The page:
A single-stranded DNA strand (CAIX aptamer) that bound to CAIX was sequenced by high-throughput sequencing, and the sequence was: AGCAGCACAGAGGTCAGATGT GGTGCGCAGTGATGTGGTTGGTCCTATGCGTGCTACCGTCCTATGCGTGCTACCGTGAA. CLSM showed CAIX aptamer could bind to the cell membranes of 786-O and Hela cells, but could not bind to the cell membranes of BxPC-3 cells, and nonsense aptamer could not bind to the cell membranes of any of the three types of tumor cells (Figure 1A). Flow cytometry found the mean fluorescence intensity of 786–O and Hela cells (37.17±1.20 au and 34.47±2.08 au, respectively) after incubation with CAIX aptamer was significantly stronger than that of 786–O and Hela cells (3.66±0.22 au and 3.44±0.10 au, respectively) after incubation with nonsense aptamer (P<0.05) (Figure 1B and C). However, the mean fluorescence intensity of BxPC-3 cells (3.09±0.25 au and 3.00±0.14 au) was not significantly different after incubation with CAIX aptamer and nonsense aptamer (P>0.05) (Figure 1B and C).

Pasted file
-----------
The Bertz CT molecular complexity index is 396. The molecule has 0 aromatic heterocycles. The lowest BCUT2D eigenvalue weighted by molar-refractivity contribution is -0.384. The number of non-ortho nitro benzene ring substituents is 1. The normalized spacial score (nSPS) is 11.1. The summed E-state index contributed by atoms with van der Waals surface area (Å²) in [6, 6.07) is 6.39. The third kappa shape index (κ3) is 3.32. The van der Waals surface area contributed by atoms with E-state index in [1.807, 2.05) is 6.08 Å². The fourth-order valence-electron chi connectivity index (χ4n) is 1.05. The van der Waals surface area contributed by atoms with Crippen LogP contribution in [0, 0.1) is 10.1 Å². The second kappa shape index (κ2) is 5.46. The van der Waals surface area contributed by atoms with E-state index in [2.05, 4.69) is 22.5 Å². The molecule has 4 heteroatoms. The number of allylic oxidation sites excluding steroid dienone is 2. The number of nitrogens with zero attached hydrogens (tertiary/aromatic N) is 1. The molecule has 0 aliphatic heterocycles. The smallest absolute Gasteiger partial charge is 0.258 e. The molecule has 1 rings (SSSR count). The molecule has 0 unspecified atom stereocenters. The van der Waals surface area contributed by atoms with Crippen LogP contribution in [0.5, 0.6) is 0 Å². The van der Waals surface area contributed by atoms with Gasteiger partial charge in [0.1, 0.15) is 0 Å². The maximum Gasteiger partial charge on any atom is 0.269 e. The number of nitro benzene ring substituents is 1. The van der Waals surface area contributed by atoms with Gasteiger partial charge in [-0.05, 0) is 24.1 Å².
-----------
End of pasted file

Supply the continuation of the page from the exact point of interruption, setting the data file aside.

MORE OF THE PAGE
Figure 1 The specificity of aptamers in cells.
Notes: (A) CLSM images of 786-O cells, Hela cells, and BxPC-3 cells after incubation with CAIX aptamer and nonsense aptamer. (B) Flow cytometry analysis of the binding ability of the two aptamers to 786-O cells, Hela cells, and BxPC-3 cells. (C) Quantification of the binding ability of the two aptamers to the tumor cells (*P<0.05).
Abbreviations: CLSM, confocal laser scanning microscopy; CA, CAIX aptamer; CAIX, carbonic anhydrase IX; NA, nonsense aptamer.